Companies are learning that to get great results from their products and services they have to invest in UX training. Training that builds a long-term UX mindset pays off in better and faster results that last over time.
But if you’re a design leader looking to build your internal UX team, where do you start with training?
Team training courses are often offered as one or two-day workshops. These are great for a general overview or kick-off, but what happens after the workshop is over? How do you ensure your team is putting those principles into practice? How can you measure their progress over time?
Step 1: Start with a team UX assessment
It’s important in any profession to track where you are so you can measure your progress over time. This is especially important when it comes to building and managing a UX team.
Technology is always evolving, as are the skills needed to keep up with it. What doesn’t change are the 12 competencies of UX design. To build a strong UX team, you want to be confident your team is sound in these fundamentals. And you want to have a plan for constant improvement in the areas where your team members need the most help.
When we create a training program for clients at Drawbackwards, we start with a thorough assessment. It measures each member of the team’s existing capabilities in all 12 core competencies.
First, we have a team leader or mentor complete an assessment for each individual team member. They rate each person based on where they are today in each core competency. Then, they rate how much they think each person needs to improve in those areas.
We then compare these numbers with a self-assessment taken by each team member. The self-assessment asks each person to tell us their level of interest in developing each core competency.
We then combine the scores into a composite “potential” score for each team member. These scores give us a prioritized list of the competencies that are most important to each individual and across the entire team. From there, we can create a custom training and mentorship program and we can measure future progress and growth from these baselines.
Step 2: Conduct team UX audits and design reviews
There’s a reason sports teams spend a lot of time in film reviews of their games and practices. Experience is the best teacher. Taking time to analyze your experiences helps those lessons settle in deeper.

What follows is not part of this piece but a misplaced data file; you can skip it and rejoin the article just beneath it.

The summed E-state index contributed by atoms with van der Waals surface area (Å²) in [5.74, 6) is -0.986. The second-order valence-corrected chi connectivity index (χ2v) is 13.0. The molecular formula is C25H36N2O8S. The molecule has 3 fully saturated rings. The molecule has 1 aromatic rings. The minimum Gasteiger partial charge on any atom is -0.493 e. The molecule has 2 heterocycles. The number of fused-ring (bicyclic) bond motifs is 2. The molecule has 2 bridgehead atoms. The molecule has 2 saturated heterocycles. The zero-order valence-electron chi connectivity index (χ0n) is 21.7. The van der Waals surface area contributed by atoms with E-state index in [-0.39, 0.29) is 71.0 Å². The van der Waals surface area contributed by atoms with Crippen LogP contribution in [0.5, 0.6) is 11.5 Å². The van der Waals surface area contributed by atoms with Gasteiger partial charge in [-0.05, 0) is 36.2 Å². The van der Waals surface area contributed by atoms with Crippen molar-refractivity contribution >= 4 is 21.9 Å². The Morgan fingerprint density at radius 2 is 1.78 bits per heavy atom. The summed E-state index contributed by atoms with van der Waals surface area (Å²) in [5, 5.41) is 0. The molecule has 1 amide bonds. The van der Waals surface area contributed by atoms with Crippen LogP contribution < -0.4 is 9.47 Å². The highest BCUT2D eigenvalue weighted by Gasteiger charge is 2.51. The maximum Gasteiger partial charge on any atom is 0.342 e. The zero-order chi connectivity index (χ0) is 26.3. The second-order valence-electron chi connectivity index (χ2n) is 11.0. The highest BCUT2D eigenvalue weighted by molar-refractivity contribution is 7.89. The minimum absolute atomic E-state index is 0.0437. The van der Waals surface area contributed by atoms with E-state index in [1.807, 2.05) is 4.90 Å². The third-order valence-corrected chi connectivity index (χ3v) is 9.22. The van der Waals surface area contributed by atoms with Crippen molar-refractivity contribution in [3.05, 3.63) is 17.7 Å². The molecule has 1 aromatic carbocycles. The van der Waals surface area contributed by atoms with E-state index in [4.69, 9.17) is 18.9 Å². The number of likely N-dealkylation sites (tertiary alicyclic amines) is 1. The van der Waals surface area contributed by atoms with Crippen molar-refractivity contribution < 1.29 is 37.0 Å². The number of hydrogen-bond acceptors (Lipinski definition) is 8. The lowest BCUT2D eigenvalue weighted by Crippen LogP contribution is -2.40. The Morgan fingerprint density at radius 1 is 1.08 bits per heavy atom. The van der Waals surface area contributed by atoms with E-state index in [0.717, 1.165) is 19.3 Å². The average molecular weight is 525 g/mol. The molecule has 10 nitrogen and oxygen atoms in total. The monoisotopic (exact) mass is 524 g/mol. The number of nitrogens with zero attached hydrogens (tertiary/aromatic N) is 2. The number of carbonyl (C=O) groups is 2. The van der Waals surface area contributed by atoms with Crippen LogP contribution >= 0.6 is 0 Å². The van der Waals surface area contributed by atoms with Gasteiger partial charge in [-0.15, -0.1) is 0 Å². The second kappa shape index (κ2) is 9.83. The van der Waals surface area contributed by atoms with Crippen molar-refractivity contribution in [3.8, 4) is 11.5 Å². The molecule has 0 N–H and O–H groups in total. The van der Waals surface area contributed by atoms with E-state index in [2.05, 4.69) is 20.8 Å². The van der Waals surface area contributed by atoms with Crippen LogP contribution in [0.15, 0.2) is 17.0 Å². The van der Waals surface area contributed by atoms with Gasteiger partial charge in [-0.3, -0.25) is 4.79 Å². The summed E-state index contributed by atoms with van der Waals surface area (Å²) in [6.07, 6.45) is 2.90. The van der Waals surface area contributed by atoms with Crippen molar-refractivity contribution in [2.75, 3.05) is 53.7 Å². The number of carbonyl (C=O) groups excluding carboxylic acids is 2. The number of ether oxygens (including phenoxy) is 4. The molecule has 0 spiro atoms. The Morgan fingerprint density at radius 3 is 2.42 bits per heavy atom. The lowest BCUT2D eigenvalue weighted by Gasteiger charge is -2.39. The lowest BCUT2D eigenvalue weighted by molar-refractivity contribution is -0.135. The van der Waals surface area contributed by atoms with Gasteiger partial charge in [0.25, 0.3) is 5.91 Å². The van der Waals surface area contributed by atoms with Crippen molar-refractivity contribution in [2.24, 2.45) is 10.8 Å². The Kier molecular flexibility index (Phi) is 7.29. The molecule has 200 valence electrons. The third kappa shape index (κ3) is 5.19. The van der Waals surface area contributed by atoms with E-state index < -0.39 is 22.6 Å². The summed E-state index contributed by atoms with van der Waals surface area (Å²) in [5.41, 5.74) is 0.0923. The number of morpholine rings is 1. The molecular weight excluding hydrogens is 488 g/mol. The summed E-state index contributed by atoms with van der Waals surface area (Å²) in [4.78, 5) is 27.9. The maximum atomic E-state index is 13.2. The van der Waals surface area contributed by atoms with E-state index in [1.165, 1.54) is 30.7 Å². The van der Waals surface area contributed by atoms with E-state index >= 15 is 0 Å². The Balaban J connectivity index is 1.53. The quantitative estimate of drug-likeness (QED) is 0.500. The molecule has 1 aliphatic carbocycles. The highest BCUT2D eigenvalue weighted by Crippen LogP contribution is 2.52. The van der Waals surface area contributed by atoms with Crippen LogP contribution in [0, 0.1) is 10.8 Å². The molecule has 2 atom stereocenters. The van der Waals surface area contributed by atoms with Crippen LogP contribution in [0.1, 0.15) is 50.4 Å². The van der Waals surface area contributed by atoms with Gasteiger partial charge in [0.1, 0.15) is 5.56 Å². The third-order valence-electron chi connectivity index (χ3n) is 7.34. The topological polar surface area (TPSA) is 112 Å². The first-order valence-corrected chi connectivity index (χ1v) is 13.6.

We conduct UX audits and design reviews as a regular service for clients. But we also use these in our training. We like to pull teams together to audit and review their own work as a group.
This helps them develop a shared understanding of how they can improve as a team. It also helps each individual see how their personal growth contributes to the bigger picture.
Step 3: Measure your progress and iterate
You want your team members to invest in their own development into UX design leaders. The key to that is showing them how they’re progressing and motivating them to build on their successes.
We do this by re-assessing team members based on their initial “potential” score and setting new goals based on their progress. It’s up to the team and the individuals to determine where they need to focus their efforts.
We like to offer teams a series of potential topics at each review point so they can make their top choices based on where they are today. At the same time, we use the insights gained from UX audits and design reviews to call out practical skills they need to refine.
This gives us the opportunity to help teams identify the soft skills that will help them become effective UX evangelists for their organizations, while not losing sight of the technical skills needed to get the job done.
Looking to build a highly effective UX team but don’t know where to start?
It can be tough to figure out how to efficiently build the competency and skills your internal UX team needs, especially if you’ve never done it before. We have the expertise and training experience to show you the way.
Carving out UX team roles and responsibilities is often the first task managers and leaders try to tackle in a hectic and fast-paced environment. But how can you do that if you haven’t first assessed your team’s UX skills to know their strengths and weaknesses?
We’ve helped UX teams gain the skills they need while continuing to create successful products. Take a look at our approach to training and mentorship and let’s talk about how we can help you build a team of UX design leaders that will guide you and your company to long-term success.